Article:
What's the Deal With CA's Exhaust Noise Law?
The amendment to the law went into effect at the beginning of the year, but there’s still a lot of confusion around California’s recent exhaust noise law changes. Automotive enthusiasts in California have been left wondering if the modifications they made a few months ago (as in last year) might cost them crazy fines, while those in other states have been gloating over how much freedom they still enjoy. Despite how bad it seems, what about the law actually changed? Which exhaust modifications are now illegal? We’re laying it all out so that you understand exactly what the law says, and what your options are if a cop pulls you over.
The short answer is this: The exhaust noise standard didn't change, California government just made it easier for them to collect fines from those with excessively loud exhaust. Continue reading for more details about the changes and how they might affect you.
Did the CA Exhaust Noise Law Change?
No. What really changed was how the law is enforced. Now, instead of giving drivers a “fix-it ticket” upon being cited for excessive noise, cops can immediately fine drivers. If your exhaust was acceptable last year, it will still be OK this year. If it wasn’t, it's more likely that you'll have to pay a fine.
How Loud Can My Exhaust be?
95 decibels. While it may not sound like much, that’s really loud. A jackhammer produces 100 dB, so if your car is quieter than that, you should be fine. Most cars, even with aftermarket exhaust, are probably quieter than that.
|130-140dB||Level When Most People Experience Pain|
|130 dB||Two Feet in Front of a Trumpet|
|120 dB||Three Feet in Front of Vuvuzela Horn|
|110 dB||Gas Chainsaw|
|80-90 dB||Traffic on Busy Freeway|
|60-80 dB||Most Passenger Cars|
|40-60 dB||Normal Conversation|
|20-30 dB||Very Calm Room|
|10 dB||Light Leaf Rustling, Calm Breathing|
How Would a Police Officer Know If My Car Is Louder Than 95 dB?
While there is a standard method of measuring exhaust noise (using a decibel meter at a specific distance and at a constant rpm), in the real world, that won’t be how it happens. If a cop thinks that your exhaust is too loud, you’ll get a citation. So, even if you bought your own decibel meter and measured your vehicle's noise at 93 dB in your driveway, the citation is still at the discretion of the officer who pulled you over.
If I Get Pulled Over, Is The Fine Really $1,000?
Yes and no, for good and bad. A lot of the base fines are much lower than that, going anywhere from $25-$250. The only one with $1,000 base fine is “Engaging in Business Installing Exhaust System Whistle Tip,” but we doubt this violation applies to most motorists. However, when you start looking at the maximum fines, it gets way worse. The max fine for “Motor Vehicle Exhaust Standards,” noise being one of those standards, is $1,105. So not only is a $1,000 fine a real possibility, but it could even go higher than that. Fortunately, there are no points against your driving record associated with this violation.
What Do I Have to Do If I Get a Ticket for Excessive Exhaust Noise?
- Correct or repair your exhaust so that it is at or below the 95 decibel level standard.
- Find a state Referee Center and make an appointment to have your vehicle checked out by calling (800) 622-7733 and have the citation (ticket) and your vehicle registration handy for the call.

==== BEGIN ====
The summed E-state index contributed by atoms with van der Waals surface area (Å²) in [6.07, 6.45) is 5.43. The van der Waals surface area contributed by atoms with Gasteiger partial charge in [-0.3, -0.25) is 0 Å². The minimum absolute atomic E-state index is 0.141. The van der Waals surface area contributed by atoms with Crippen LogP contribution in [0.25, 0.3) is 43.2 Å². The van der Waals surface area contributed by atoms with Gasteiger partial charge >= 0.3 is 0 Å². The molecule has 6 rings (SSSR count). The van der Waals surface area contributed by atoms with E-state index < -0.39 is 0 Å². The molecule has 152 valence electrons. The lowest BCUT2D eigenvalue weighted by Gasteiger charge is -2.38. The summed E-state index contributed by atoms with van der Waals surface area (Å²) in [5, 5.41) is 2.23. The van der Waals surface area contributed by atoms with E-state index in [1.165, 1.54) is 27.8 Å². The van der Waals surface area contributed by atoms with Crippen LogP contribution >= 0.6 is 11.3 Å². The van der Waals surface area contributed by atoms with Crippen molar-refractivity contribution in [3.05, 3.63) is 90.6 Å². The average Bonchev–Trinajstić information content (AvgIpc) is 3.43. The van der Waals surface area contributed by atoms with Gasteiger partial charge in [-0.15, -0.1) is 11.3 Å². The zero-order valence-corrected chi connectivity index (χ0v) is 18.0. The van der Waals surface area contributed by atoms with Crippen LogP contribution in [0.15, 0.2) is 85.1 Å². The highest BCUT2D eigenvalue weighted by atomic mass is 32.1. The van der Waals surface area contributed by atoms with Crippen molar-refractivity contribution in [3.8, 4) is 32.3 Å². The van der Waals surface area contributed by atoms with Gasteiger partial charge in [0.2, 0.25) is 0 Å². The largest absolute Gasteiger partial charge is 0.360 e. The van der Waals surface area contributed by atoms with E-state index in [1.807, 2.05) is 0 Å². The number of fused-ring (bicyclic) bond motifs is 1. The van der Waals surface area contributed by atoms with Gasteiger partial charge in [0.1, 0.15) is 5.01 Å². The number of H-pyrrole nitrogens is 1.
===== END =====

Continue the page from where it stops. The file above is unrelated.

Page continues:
- Take your vehicle to the Referee Center along with $108 for the actual test. If your vehicle meets the standard, the referee with give you a certificate of compliance.
- Schedule a court date for your violation. Take the certificate of compliance to your court date and use it as proof that your vehicle is in compliance with California law.
Note: Inspection fees and any necessary repairs are your responsibility, and you might also have to pay other fines or legal costs when reporting to the court. Keep in mind that most citations have a deadline—so quick repairs or modifications can help you avoid additional penalties. If you have more questions, try calling the Bureau of Automotive Repair (BAR) at (800) 952-5210.
Can I Get My Modified Exhaust Pre-Certified?
Nope. You can only take it to the California Bureau of Automotive Repair to get your car’s exhaust noise level checked after you get the ticket, and that trip will cost you $108. Once you have the certificate of compliance, you can have the fine waved.
In our opinion, $1,000, and certainly $1,105, is way too steep of a fine for breaking a noise law. Most people don’t have $1,000 just lying around, especially for a fine that is based on a cop’s discretion for an offense that doesn’t hurt anyone. Additionally, there is no clear location data for the state Referee Centers, which means there might not be many, and/or they are spaced out very far apart (California is a big state). That said, the sky is not falling for automotive enthusiasts in California. If you recently bought a legal aftermarket exhaust system for your vehicle, it’s still legal.
If you have been avoiding changing an exhaust system that you knew was illegal by gaming the fix-it tickets, you will have a much harder time of doing that now. Worst of all, some people will be forced into the expense and hassle of going to the BAR because some overzealous cop wanted to fill their quota. However, the lives of the majority of enthusiasts won’t be changed by this law, but you may want to ease off the go-pedal and coast by any cops you see, just in case.